WELL-SUITED TO WRITING
I just read Myron Moskovitz's story ["Ill-Suited to Retail," October] and really enjoyed it, especially the beginning. It reminded me of the music store that my father owned and I grew up in. Just like the author, we had to immediately approach customers when they came in. If they were interested in anything, we had to make them an offer before they left?especially if it was the first sale of the day.
Judge Daniel S. Pratt
I am recuperating from a broken wrist and just had the opportunity to pick up the October issue of California Lawyer from my office. Thanks so much forÂ the fascinating memoir. I truly forgot my aches and pains as I read this captivating account of life and labor in 1950s San Francisco.
Myron Moskovitz's article brought back many fond memories. In the early '70s, during college and the first part of law school, I worked part time at a privately owned men's clothing store in Alhambra.Â The setup was very much like "The Store" in your article. The suits and other clothing were displayed on the ground floor, the extra stock was in the basement, and upstairs was the office and tailor shop, where Louie and two helpers worked tirelessly to alter the clothing we sold to the customers downstairs. Even though I was very young at the time, I learned a lot working there, not least of which is how a gentleman should dress. I also learned much about the art of salesmanship and persuasion. The description of Mr. Davis talking himself into the jacket with the "subdued checks" was right on. I remember many customers who bought clothing that did not particularly flatter them because they fell in love with the look. Indeed, the owner encouraged us to get the customers to try on the clothing items as soon as possible because he knew that, more often than not, the customers would talk themselves into the purchase. He also told me to never, ever turn a customer away when they are ready to buy?a lesson I have not forgotten.
Ironically, the same man was directly responsible for my first legal job. I was still working weekends at the store during my second year in law school but trying desperately to find employment as a summer law clerk. One Saturday he asked me how my job hunt was going. I told him it was very difficult for a second-year law student to get a clerk's position. He said, "Oh hell, I know plenty of lawyers, follow me." He took me upstairs to his office and started looking through his customer records. The first person he called was a senior partner in a downtown Los Angeles law firm who had been a customer for many years. He told him he had a young man in his employ whom he thought a lot of and who was going to law school. He told the partner he was giving him a first opportunity to interview me, but he had plenty of other attorneys that he could call. Long story stort, the partner interviewed me the very next day and I got a summer and part-time job with his firm as a law clerk. At the end of my third year in law school the firm offered me a full-time job. Like I said, that guy was quite a salesman. Thanks again for your well-written article.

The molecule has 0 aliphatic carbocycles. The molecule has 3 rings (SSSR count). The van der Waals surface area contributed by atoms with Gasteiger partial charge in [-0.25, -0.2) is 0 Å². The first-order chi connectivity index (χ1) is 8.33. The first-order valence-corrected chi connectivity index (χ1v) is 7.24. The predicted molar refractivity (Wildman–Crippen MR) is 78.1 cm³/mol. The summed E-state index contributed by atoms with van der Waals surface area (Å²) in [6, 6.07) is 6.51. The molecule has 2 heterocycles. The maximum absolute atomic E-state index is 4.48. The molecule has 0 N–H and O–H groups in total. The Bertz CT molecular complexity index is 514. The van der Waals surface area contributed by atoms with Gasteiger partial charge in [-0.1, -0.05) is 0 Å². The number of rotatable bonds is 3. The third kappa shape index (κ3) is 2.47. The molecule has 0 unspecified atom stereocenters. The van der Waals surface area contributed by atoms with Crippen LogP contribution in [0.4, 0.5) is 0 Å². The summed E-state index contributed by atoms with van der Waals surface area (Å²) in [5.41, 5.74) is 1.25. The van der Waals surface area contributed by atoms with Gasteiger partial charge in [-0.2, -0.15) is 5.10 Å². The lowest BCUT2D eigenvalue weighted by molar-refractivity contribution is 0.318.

Wesley G. Beverlin
I wanted to let you know how much I enjoyed "Ill-Suited to Retail." I grew up in Palo Alto in the 1960s, so the author's descriptions of San Francisco "back in the day" were very nostalgic for me. I was also quite touched by the factors leading up to his decision to go to law school.
I have been a legal recruiter since 1989, and as you can imagine, many of the attorneys I speak to are unhappy. This article is a wonderful reminder that law is a profession that opens many doors and allows people to forge their own path.
Myron Moskovitz certainly gave us a nice family story with pathos and humor. However, it seems he was also trying to make a point about the relative ethics between different ways to earn a living.Â In that regard, I do not feel that Moskovitz would challenge me on my belief that there are at least a handful of children of lawyers (or, for that matter, lawyers themselves) out there who could write a similar story, where someone gave up the practice of law for the same reasons he gave up his particular retail job?i.e., it stinks.
Myron, buddy, life is messy.
CORRECTION: Due to an editing error, our story on the Brocade verdict ["Guilty!" December] omitted the full name and title of San Francisco?based Assistant U.S. Attorney Adam A. Reeves. California Lawyer regrets the error.
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